The preparations available on prescription have been shown to be safe in trials and there now exists a wide variety of options for women. Tablets, patches, sprays and gels are available.

The Mirena coil can be used as part of HRT and has the added benefit of giving good contraception.

If the womb has been removed only oestrogen is required, unless a woman has a history of endometriosis, in which case oestrogen and progesterone is advised.


This is an “off-license” product that can help women with low sex drive / low libido.

It is not recommended for any other indications in the perimenopause / menopause.

It is important that HRT treatment is maximised first before this is started. In other words, flushes etc are controlled before considering this.

Non-Hormonal Treatments:

Options like cognitive behavioural therapy (CBT) and certain antidepressants can help manage symptoms.

Alternative Therapies:

Some women find relief through acupuncture, herbal supplements, and yoga. It’s important to discuss options with your GP to ensure they are safe and appropriate.

Herbal methods do not go through the same rigorous drug trials as conventional medications so a GP cannot fully endorse these preparations.

Body identical HRT is not prescribed on the NHS and there are concerns it may increase the risk of endometrium cancer (lining of the womb).

Managing vaginal dryness and vulval health

Some women benefit from just local oestrogen to help with dryness, urinary symptoms and discomfort during sex.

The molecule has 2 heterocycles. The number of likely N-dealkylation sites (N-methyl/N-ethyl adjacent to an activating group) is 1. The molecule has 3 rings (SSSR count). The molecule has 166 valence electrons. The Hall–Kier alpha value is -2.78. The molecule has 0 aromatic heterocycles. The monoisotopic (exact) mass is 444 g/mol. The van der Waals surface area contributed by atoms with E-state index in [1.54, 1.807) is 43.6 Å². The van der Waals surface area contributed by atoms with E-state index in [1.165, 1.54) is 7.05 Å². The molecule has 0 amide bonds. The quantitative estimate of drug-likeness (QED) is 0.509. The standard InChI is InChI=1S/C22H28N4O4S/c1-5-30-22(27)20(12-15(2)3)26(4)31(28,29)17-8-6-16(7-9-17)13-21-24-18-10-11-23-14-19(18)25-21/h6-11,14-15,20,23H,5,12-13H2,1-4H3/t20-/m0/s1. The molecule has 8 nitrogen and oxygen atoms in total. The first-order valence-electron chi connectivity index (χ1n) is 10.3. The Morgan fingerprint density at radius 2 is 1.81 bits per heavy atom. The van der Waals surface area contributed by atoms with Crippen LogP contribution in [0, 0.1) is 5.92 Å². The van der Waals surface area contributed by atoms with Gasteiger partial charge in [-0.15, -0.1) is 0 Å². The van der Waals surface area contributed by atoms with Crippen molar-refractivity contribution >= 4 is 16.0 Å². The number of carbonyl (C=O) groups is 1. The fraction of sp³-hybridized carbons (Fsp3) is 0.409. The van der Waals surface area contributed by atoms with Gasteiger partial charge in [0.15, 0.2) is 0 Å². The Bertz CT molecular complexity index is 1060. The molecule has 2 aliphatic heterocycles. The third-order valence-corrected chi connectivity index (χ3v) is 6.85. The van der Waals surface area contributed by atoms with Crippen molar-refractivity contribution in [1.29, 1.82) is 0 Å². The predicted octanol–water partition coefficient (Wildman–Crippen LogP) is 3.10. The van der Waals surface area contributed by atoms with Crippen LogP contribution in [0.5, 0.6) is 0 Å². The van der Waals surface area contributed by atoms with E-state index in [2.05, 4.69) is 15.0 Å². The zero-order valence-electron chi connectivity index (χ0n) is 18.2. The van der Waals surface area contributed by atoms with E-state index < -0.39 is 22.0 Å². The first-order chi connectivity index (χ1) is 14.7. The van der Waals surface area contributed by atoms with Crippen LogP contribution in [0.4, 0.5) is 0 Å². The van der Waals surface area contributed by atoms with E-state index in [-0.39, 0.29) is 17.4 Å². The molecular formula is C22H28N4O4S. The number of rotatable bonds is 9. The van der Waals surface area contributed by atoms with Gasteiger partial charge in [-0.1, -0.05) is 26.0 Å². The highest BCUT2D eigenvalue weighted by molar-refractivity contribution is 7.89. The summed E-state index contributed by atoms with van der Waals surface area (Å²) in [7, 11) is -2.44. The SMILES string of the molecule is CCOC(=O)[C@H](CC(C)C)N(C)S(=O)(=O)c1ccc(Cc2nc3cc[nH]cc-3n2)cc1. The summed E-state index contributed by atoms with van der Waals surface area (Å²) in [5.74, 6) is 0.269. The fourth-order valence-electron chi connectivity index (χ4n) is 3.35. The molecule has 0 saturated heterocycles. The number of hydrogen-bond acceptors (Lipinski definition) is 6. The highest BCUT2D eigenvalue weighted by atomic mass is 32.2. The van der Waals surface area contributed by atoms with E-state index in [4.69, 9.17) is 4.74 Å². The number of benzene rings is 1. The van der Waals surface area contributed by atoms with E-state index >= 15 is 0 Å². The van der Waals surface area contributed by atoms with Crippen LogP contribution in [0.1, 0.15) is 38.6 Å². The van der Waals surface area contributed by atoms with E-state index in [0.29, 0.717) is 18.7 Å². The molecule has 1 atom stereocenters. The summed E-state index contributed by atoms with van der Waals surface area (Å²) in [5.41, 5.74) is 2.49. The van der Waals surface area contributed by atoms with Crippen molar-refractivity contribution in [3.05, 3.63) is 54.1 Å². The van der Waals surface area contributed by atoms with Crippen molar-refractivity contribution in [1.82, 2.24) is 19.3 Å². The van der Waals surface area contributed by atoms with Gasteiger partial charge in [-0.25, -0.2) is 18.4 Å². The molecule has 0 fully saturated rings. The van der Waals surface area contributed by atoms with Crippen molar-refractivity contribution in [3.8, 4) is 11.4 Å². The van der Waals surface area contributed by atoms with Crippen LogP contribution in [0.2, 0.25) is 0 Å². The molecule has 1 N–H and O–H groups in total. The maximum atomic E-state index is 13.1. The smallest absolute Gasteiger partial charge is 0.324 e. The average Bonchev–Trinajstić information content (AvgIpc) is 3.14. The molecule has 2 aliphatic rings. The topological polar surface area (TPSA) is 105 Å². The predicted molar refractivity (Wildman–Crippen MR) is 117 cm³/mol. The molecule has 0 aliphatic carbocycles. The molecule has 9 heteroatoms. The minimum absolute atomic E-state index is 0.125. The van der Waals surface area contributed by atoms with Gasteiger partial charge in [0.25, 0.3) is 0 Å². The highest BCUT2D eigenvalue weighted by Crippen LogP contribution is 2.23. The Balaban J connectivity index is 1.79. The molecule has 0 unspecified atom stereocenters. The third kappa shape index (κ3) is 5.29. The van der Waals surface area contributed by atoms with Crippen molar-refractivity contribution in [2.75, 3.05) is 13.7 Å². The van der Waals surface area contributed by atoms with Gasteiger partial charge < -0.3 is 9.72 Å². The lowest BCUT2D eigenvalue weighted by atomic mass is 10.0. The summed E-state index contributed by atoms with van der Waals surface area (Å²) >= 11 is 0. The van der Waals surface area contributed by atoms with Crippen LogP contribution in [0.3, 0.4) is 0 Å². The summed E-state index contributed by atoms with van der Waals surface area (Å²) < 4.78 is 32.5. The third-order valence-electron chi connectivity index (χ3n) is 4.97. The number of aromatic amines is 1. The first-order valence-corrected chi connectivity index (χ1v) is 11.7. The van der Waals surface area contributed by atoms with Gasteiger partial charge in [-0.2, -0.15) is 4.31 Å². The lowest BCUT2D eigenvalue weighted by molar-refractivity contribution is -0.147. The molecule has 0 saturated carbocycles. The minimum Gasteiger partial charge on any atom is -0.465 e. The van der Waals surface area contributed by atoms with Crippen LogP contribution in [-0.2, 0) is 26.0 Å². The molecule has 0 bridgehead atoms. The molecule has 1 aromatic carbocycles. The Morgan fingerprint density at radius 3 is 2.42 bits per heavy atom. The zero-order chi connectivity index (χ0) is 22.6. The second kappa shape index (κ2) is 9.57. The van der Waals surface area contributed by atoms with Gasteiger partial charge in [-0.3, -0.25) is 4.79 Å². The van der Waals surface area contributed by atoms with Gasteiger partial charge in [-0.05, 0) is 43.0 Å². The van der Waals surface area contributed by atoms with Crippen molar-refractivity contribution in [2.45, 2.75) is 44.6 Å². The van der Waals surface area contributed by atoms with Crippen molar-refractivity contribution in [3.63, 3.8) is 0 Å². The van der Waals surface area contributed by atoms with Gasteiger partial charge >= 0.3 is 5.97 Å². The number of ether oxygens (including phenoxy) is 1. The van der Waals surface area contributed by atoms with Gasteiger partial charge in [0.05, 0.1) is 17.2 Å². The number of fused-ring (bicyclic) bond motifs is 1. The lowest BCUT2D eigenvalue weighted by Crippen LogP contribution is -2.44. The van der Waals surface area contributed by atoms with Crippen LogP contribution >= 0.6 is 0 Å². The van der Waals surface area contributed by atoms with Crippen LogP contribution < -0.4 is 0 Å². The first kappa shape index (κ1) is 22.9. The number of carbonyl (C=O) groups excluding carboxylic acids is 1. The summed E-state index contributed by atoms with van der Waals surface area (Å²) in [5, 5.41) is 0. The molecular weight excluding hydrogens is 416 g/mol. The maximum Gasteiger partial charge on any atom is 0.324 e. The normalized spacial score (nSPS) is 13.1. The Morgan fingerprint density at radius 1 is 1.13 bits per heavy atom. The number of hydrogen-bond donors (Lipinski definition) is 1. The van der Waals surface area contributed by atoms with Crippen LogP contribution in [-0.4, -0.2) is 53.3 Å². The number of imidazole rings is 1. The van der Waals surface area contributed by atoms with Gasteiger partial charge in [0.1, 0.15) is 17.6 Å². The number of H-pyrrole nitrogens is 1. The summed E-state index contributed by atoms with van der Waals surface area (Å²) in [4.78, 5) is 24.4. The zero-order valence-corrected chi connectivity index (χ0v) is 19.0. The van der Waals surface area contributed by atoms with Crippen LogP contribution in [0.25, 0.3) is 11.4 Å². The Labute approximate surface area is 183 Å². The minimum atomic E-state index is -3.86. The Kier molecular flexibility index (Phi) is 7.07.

Most women can start using this, even if the menopause happened many years ago.

Localised lubricants such as ‘YES’ can also help and are available without prescription.

Please avoid all perfumes in the vulval area, soaps, and wet wipes.

Wash in a soap substitute such as Aveeno cream or E45 to maintain good vulval health.

When to See a GP

You should consult your GP if:

  • Your symptoms are severe and impacting your daily life.
  • You experience symptoms of menopause or perimenopause before the age of 40. (Known as early or premature menopause).
  • You have any concerns about managing your symptoms.

Your GP can provide advice, support, and treatment options tailored to your needs. They may also refer you to a specialist if necessary.

Questions to ask the doctor

Before you see a GP, it’s a good idea to prepare so you get exactly what you need from the appointment.

If your periods have changed in recent months, make a note of it so you can tell the GP. Also tell them about any medicines or herbal remedies you are taking.

Please ensure you have available, if possible, details of your family history. The GP is particularly interested in a family history of cancers, especially breast and ovarian.

Your questions could include:

  • How will HRT help me?
  • How soon will I feel better?
  • What are the benefits and what are the risks?
  • Is HRT the only treatment I can have for my symptoms?
  • How long will I have to take it for?
  • How will I know what type will work best for me?

A GP should be able to answer your questions and help you choose the type of HRT that is suitable for you.

Please note, in most cases, there is no maximum time limit for taking HRT.

HRT Prescription Support

A HRT Prescription Prepayment Certificate (PPC) could save you money.

Each item on an NHS prescription usually costs £9.65. You can buy an HRT PPC for a one-off payment of £19.30 (the cost of two single items). This covers an unlimited number of certain HRT medicines for 12 months.

You can find more information here:

Resources and Support